Background: Necrosis with partial loss of mastectomy flaps is an all-too-common complication of otherwise advantageous skin-sparing mastectomies. Central to the problem of predictable flap viability is the thickness of the skin flaps. Seeking a balance between the preservation of adequate flap thickness and maintenance of oncologic principles, the authors sought guidelines to help the oncologic surgeon identify the non–breast-bearing subcutaneous layer of tissue between the epithelial/dermal tissue of the breast and its parenchyma.
Methods: Breast specimens of women receiving reduction mammaplasty were prospectively examined by an experienced, blinded breast pathologist. Subcutaneous tissue thickness was measured from caudal dermis to breast parenchyma and correlated with age, body mass index, and breast specimen weight.
Results: No significant correlation was found between body mass index, age, or breast sample weight and the thickness of the subcutaneous tissue. Measurements did reveal a consistent and distinct layer of non–breast-bearing subcutaneous tissue between the dermis and the breast parenchyma, with a median thickness of about 1 cm.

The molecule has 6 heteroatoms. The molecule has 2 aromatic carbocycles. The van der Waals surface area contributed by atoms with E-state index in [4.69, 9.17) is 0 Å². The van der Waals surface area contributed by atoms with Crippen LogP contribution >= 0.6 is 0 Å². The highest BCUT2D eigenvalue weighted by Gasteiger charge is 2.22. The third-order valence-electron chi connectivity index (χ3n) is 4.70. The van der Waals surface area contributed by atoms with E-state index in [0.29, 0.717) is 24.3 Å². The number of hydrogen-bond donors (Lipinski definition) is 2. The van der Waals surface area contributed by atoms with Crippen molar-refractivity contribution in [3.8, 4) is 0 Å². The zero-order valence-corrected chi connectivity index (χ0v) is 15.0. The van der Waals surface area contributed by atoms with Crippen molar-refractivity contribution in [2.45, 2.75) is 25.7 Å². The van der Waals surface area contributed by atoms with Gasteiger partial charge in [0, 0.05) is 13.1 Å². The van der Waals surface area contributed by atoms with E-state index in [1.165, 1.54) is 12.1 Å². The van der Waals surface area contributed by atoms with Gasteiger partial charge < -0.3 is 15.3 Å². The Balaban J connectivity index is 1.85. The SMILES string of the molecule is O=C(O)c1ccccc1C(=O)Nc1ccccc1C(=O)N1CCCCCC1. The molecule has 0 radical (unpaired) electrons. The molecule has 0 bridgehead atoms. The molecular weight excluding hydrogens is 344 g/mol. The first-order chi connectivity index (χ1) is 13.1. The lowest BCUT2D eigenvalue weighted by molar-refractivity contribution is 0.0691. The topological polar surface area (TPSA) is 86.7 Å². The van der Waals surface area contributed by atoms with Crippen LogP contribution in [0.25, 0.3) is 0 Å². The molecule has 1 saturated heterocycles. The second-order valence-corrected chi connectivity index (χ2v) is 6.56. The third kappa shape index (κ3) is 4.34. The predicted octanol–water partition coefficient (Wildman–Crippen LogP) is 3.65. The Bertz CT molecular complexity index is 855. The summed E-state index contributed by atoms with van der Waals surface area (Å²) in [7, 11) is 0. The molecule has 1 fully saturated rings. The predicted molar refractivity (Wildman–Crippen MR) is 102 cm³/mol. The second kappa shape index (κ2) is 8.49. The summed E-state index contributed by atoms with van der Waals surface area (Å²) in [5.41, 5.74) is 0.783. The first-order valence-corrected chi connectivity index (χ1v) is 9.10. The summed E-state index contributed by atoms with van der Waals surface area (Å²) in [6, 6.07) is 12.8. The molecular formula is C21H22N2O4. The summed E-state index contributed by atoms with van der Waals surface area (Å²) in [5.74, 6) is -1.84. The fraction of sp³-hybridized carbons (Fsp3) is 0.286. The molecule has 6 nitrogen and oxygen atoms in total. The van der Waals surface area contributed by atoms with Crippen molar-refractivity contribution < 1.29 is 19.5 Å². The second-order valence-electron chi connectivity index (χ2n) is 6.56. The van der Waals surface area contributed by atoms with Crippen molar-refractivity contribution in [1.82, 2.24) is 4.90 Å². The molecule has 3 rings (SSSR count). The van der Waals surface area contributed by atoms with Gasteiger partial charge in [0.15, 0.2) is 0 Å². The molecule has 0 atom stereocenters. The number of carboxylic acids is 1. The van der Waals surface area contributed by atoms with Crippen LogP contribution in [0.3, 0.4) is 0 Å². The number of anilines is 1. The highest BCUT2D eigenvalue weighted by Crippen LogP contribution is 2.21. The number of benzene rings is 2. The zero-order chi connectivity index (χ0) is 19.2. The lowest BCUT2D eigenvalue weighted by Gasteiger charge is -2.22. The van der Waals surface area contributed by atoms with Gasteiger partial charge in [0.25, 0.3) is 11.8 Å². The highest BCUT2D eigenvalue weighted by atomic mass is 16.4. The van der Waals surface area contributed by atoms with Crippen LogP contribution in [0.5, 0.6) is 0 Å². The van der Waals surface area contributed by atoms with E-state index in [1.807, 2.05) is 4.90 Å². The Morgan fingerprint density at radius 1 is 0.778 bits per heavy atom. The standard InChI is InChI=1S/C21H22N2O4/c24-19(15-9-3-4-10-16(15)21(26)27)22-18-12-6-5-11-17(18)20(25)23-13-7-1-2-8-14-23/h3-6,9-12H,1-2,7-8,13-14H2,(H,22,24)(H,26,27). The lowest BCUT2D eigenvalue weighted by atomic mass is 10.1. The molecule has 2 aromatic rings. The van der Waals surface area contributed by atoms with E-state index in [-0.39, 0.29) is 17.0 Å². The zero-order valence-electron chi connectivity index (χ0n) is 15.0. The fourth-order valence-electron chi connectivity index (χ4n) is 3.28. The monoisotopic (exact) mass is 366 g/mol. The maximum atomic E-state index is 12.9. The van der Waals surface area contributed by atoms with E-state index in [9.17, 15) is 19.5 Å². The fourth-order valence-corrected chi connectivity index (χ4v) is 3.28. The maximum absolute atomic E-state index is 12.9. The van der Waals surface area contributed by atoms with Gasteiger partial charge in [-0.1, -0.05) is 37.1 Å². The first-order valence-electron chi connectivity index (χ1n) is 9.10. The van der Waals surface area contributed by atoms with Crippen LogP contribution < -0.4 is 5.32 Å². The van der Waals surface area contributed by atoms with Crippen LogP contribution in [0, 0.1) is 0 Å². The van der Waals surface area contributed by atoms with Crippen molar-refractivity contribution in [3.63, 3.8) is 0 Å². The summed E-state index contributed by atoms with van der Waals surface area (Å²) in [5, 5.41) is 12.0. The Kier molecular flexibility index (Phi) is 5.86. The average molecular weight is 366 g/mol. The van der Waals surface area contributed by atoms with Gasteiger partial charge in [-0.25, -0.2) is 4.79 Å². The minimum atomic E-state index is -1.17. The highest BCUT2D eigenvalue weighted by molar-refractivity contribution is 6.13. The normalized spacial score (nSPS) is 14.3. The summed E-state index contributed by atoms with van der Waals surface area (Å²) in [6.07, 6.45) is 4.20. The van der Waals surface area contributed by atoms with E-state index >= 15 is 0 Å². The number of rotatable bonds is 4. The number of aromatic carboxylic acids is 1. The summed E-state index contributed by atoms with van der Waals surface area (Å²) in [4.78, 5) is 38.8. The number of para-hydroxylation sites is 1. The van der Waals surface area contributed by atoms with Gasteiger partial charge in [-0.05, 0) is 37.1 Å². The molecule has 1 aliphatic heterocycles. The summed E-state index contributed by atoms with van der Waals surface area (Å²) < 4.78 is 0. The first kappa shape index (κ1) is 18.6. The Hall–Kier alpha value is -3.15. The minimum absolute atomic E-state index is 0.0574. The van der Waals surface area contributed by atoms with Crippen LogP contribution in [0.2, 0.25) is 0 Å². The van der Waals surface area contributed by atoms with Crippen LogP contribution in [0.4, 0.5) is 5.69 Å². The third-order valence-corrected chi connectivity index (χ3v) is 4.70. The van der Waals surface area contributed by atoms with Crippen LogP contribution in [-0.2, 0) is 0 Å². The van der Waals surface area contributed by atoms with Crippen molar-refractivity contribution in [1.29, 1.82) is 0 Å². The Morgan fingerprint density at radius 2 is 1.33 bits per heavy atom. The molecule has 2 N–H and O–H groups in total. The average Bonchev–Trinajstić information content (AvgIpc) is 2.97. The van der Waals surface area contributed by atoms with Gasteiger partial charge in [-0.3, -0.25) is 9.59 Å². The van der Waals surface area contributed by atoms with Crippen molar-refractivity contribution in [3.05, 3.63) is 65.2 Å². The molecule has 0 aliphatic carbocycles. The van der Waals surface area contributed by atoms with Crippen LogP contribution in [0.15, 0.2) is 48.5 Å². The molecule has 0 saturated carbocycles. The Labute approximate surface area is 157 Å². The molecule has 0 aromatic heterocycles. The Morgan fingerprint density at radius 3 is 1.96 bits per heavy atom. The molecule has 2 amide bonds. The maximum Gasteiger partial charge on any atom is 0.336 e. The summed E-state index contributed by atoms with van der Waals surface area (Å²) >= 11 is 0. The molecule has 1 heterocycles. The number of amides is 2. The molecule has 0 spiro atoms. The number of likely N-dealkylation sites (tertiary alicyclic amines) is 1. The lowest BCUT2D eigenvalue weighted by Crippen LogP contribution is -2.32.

Conclusion: Both oncologic safety and a viable skin flap can be achieved if the subcutaneous layer present in most breasts is used as a guide for elevating the skin flaps, with subsequent oncologically safe resection of the cancer-containing breast parenchyma.